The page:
I’m not the world’s biggest fan of text messaging. To me it’s a tool. It’s a way of arranging to meet, or letting someone know you’ll be late. Or sending a pithy, clever insult. And it’s brilliant for that. Phoning someone to say something that can be taken care of in a maximum of two exchanges of 160 characters isn’t necessary. The text message takes care of it, quickly and efficiently.
However, if your conversation requires more than that, then it’s a bane. Having to try to orchestrate a complicated dialogue in minimal chunks is infuriating, and even more so because to do it you’re holding a device capable of telephoning someone. So telephone someone.
Perhaps an even larger issue with the text message is the apparent requirement to reply instantly. I don’t want to turn into some ghastly confused broadsheet columnist (wait, yes I do, that’s exactly the job I want – well, let’s assume I don’t want the ghastly part) who complains about how modern technology is driving us apart, because is it bollocks. It’s uniting us in incredible ways. But I do take issue with the immediacy of communication it’s engendered. If you need to get hold of me immediately, call me. The loud ringing sound will get my attention, and if I answer you’ll get my responses right away. If I don’t answer, you can assume I’m not able to, or don’t want to. For some reason we accept that an email may take a few hours to be responded to. But a text message, perhaps because of its relative informality, combined with its arriving on a device that follows us around (which of course is increasingly the case for email too), seems to come with a weight of responsibility. And one that arrives unsolicited. I don’t like that. While I find myself unable to remember how existence worked when phones were tied to the walls (despite living the first 20 years of my life in such a state – what did we do when we were going to be late for stuff?), I do remember that we weren’t commanded to instantly reply to everyone.
(Aside: I wonder if teenagers still write letters to each other. I was in my prime letter-writing teenage years in 93 to 96, with email not arriving for most of us until 97. If you wanted to let a girl know you fancied her, and clearly speaking to her about it wasn’t an option, you picked up pen and paper. Is this all done by email now? I presume so. I am one hundred years old.)
I’m not always going to reply to your text message immediately. Sometimes I might, because I’m there and free and may as well. But sometimes I’ll reply later that day when I get around to it. As with an email. Or returning a call. I’m not willing to let the text obligation rule me. I think that’s reasonable.
But that’s not why I gathered us all here this evening. This is to discuss the tyranny and dangers of the Text Message x. Or the Text Message Kiss. I’ve never put a little ‘x’ at the end of my texts to anyone. And I never will.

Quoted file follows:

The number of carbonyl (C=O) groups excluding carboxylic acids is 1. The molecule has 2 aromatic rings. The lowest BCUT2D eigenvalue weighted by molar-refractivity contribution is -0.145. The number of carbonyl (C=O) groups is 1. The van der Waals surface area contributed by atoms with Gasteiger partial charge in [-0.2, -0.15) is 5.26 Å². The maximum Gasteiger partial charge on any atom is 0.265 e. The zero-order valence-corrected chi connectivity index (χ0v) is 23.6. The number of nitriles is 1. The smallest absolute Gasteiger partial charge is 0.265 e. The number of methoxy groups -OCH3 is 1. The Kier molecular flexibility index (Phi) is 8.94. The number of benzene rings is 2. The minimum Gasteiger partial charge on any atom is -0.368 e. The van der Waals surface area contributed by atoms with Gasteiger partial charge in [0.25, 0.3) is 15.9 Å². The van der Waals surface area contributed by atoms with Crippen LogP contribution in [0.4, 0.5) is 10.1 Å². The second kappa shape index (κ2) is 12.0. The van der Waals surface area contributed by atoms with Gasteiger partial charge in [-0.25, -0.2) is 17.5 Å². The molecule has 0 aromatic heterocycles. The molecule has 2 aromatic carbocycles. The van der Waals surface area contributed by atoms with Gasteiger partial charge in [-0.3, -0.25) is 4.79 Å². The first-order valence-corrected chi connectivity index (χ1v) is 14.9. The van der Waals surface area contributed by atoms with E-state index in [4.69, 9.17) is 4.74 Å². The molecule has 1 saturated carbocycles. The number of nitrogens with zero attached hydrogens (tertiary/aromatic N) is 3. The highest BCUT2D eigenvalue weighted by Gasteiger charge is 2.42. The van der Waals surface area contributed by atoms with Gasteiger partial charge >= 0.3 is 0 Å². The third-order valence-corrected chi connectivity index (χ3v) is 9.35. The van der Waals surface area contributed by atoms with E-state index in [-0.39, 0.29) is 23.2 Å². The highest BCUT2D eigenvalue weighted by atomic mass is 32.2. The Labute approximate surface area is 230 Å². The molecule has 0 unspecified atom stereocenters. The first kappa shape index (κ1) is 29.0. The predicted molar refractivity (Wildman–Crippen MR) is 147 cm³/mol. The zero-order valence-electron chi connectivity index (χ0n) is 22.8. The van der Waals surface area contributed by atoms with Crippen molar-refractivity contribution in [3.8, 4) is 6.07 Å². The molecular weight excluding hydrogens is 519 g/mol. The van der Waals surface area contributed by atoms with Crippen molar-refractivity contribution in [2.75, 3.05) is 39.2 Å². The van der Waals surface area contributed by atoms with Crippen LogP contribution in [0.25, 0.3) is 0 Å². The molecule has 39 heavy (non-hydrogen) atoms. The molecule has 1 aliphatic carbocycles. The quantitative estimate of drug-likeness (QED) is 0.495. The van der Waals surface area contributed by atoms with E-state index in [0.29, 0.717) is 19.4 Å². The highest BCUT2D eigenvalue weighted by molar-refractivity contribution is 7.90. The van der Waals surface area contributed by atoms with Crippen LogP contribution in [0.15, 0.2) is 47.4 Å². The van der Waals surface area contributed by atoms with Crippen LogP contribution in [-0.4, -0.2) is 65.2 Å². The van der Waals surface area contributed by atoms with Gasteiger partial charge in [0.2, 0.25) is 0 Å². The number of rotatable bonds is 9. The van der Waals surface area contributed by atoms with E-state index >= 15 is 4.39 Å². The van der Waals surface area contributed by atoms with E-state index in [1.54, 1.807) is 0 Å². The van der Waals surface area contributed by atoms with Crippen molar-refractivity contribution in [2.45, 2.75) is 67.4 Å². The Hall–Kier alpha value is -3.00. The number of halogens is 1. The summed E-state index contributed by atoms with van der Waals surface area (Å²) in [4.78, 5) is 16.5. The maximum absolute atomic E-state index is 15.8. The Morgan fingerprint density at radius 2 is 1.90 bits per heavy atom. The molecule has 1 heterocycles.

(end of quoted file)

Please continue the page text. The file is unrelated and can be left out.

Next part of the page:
The x, for anyone unfamiliar with this code, is the kiss. But we all know that, because we’d XxXxX at the bottom of our letters, wouldn’t we fellow elderly people? I’m absolutely sure that for the crazy-in-love 15 year old, the number of xs at the end of a text is as important and love-defining as the number of Xs at the end of a letter. “He only put three Xs! Why does he hate me?!” And teenagers are welcome to this, because it’s beautiful. But for adults there seems to have become this habit of putting an x at the end of every text sent to a friend or loved one.
Now, let me be more than absolutely clear here. I object in no way to receiving a text with an x at the end. I even rather like it. It’s affectionate, cute. Although most the time I don’t consciously acknowledge them, as it happens. I read words, consider if I need to reply, move on. But sometimes I’ll spot it there and it can only be positive. The matter is, I shall never send one. And I suggest you adopt the same rule for reasons of safety.
The first reason is about semiotics. That x, if someone becomes used to it, can become important. And you’re dealing with a message that’s likely to be kept to 160 characters, rather than subject the receiver to five minutes of excruciating “de-deh-de-deh” noises as it arrives in chunks and painstakingly pieces itself back together. Which means there will come a message where you don’t have room for that x, no matter how much you bastardise the language down to a series of grunted consonant sounds and vulgar singular vowels. And then the x is missing, left out, gone for some reason. What reason? wonders the receiver. “Does she hate me now? Did I do something wrong? Should I be reading this entire text as being written in fury?” “Does he want to break up with me? Is it over? Should I cry now?”
The second is habit. A friend of mine told me a fantastic story recently where she sent a text message to her MA supervisor, which she habitually finished with a little x. A little kiss.
“Hello important MA supervisor. Here is some grown up information for my serious degree. Smah!”
And then she curled up on the floor and died.
The x, the kiss, is far more trouble than it’s worth. And it’s never a problem so long as no precedent is set. If there’s no expectation of that single letter, no one’s going to give a toss if it’s absent at the end of a message about remembering to pick up milk on the way home. But once it’s been established, it being missing is suddenly an issue. Which is silly. So I’ll not. I hope you don’t mind. x